Evelyn Waugh’s characters may seem a collection of zanies to the reader but not to themselves, at least not within the context of the story. Waugh makes his characters all the more comic because they act their ridiculous roles with dignity, at times with high moral sentiment. They are amusing (or to some readers, repulsive) precisely because they do not imagine themselves as objects of amusement (or of revulsion).
Like most of Waugh’s feckless heroes in other novels (Paul Pennyfeather, Tony Last, Gilbert Pinfold, Basil Seal), Dennis Barlow, the protagonist, is an innocent thrust into a world he cannot fully comprehend. A failure at nearly everything—poetry, screenwriting, his love life—he is, nevertheless, a sympathetic victim because he lacks malice. His romantic counterpart, Aimee Thanatogenos (her name, a grotesque mixture of words derived from French and Greek, may be roughly translated into English as “beloved of the race of death”), is a simpleton even more innocent, if that is possible, than Dennis. Waugh imagines her as a typical American woman: feeble in intellect, indecisive, sentimental, perpetually immature.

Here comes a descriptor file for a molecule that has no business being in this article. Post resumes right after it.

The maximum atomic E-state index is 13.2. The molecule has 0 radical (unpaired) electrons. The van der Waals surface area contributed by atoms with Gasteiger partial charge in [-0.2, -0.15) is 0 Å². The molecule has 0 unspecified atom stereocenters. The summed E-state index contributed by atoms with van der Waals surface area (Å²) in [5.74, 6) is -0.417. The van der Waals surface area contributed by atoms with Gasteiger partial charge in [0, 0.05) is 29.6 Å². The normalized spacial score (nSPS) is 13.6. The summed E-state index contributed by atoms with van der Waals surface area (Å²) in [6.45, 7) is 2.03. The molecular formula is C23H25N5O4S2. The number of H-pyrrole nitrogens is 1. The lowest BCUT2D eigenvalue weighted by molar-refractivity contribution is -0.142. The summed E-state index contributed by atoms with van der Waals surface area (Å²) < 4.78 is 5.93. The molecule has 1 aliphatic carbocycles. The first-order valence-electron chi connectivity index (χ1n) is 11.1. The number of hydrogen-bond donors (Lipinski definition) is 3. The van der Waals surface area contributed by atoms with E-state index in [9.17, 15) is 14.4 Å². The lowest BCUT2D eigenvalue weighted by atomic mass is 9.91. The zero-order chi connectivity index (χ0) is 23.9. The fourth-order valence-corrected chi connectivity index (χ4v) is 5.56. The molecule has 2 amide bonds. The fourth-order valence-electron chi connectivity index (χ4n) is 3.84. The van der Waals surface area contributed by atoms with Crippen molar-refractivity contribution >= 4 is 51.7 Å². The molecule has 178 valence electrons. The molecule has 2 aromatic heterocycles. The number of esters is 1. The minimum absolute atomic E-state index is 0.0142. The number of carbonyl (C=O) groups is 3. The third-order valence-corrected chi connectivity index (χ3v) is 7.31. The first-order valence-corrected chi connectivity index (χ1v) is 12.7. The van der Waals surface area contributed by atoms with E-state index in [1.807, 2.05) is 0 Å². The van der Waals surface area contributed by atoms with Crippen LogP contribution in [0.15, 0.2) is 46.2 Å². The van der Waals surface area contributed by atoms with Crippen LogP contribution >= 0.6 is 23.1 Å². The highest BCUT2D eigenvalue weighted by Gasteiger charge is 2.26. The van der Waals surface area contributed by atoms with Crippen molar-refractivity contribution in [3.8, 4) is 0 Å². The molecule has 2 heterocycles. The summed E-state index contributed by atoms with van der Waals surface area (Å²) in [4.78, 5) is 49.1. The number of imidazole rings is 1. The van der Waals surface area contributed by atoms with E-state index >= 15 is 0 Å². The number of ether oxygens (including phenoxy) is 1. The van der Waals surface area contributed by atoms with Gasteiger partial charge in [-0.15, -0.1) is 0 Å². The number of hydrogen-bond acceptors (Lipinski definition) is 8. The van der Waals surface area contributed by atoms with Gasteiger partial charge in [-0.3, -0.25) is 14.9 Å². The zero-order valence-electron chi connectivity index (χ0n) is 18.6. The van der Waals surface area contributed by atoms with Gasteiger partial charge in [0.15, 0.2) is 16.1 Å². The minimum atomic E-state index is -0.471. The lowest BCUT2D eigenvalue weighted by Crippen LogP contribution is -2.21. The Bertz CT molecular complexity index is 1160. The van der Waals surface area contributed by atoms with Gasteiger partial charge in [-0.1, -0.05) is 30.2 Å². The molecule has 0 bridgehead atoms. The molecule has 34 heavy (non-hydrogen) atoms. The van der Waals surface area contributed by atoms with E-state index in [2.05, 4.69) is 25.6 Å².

None of the other characters, whose activities revolve around those of the star-crossed lovers, are evil; they are, simply, bores, both the snobs and the vulgarians. Among the snobs are the Englishmen, especially Sir Ambrose Abercrombie (who may have been modeled, according to Waugh’s biographer Christopher Sykes, upon the dignified actor Sir C. Aubrey Smith) and Sir Francis Hinsley. In this group also is Mr. Joyboy, a Californian whose claim to be an artist rests mainly on his cosmetic ability to transform hideous corpses into smiling replicas of human beings. Mr. Joyboy complements Aimee, because he is similarly immature, a perpetual child under the domination of his mother.
Other characters are, in different degrees, crassly materialistic (Mr. Schultz and the tycoons at Megalo) or dissipated (Mr. Slump) or pretentious (Dr. Wilbur Kenworthy). Stripped of their comic masks, these vulgarians represent forces that hasten the decline of Western culture.